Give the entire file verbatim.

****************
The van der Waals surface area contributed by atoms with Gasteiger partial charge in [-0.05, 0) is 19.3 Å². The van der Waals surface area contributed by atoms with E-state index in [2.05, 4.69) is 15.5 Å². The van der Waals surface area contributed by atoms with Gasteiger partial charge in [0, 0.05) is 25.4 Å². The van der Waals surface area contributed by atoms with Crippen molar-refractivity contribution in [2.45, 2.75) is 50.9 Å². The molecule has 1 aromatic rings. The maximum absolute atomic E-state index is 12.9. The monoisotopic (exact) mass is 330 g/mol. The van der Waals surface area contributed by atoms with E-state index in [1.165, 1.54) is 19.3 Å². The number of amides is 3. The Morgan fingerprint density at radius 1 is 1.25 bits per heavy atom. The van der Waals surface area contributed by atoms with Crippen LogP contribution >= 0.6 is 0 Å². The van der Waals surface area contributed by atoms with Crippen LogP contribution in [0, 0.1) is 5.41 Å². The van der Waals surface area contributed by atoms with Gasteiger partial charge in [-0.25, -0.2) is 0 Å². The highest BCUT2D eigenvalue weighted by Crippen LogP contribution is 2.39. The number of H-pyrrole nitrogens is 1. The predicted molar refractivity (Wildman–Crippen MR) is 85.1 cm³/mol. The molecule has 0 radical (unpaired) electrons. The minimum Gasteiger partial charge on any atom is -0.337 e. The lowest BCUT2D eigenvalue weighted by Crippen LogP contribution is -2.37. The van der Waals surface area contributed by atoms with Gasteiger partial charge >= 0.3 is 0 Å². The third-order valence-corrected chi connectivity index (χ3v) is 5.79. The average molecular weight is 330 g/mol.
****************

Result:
The van der Waals surface area contributed by atoms with Gasteiger partial charge in [-0.05, 0) is 19.3 Å². The van der Waals surface area contributed by atoms with E-state index in [2.05, 4.69) is 15.5 Å². The van der Waals surface area contributed by atoms with Gasteiger partial charge in [0, 0.05) is 25.4 Å². The van der Waals surface area contributed by atoms with Crippen molar-refractivity contribution in [2.45, 2.75) is 50.9 Å². The molecule has 1 aromatic rings. The maximum absolute atomic E-state index is 12.9. The monoisotopic (exact) mass is 330 g/mol. The van der Waals surface area contributed by atoms with E-state index in [1.165, 1.54) is 19.3 Å². The number of amides is 3. The Morgan fingerprint density at radius 1 is 1.25 bits per heavy atom. The van der Waals surface area contributed by atoms with Crippen LogP contribution >= 0.6 is 0 Å². The van der Waals surface area contributed by atoms with Crippen LogP contribution in [0, 0.1) is 5.41 Å². The van der Waals surface area contributed by atoms with Gasteiger partial charge in [-0.25, -0.2) is 0 Å². The highest BCUT2D eigenvalue weighted by Crippen LogP contribution is 2.39. The number of H-pyrrole nitrogens is 1. The predicted molar refractivity (Wildman–Crippen MR) is 85.1 cm³/mol. The molecule has 0 radical (unpaired) electrons. The minimum Gasteiger partial charge on any atom is -0.337 e. The lowest BCUT2D eigenvalue weighted by Crippen LogP contribution is -2.37. The van der Waals surface area contributed by atoms with Gasteiger partial charge >= 0.3 is 0 Å². The third-order valence-corrected chi connectivity index (χ3v) is 5.79. The average molecular weight is 330 g/mol.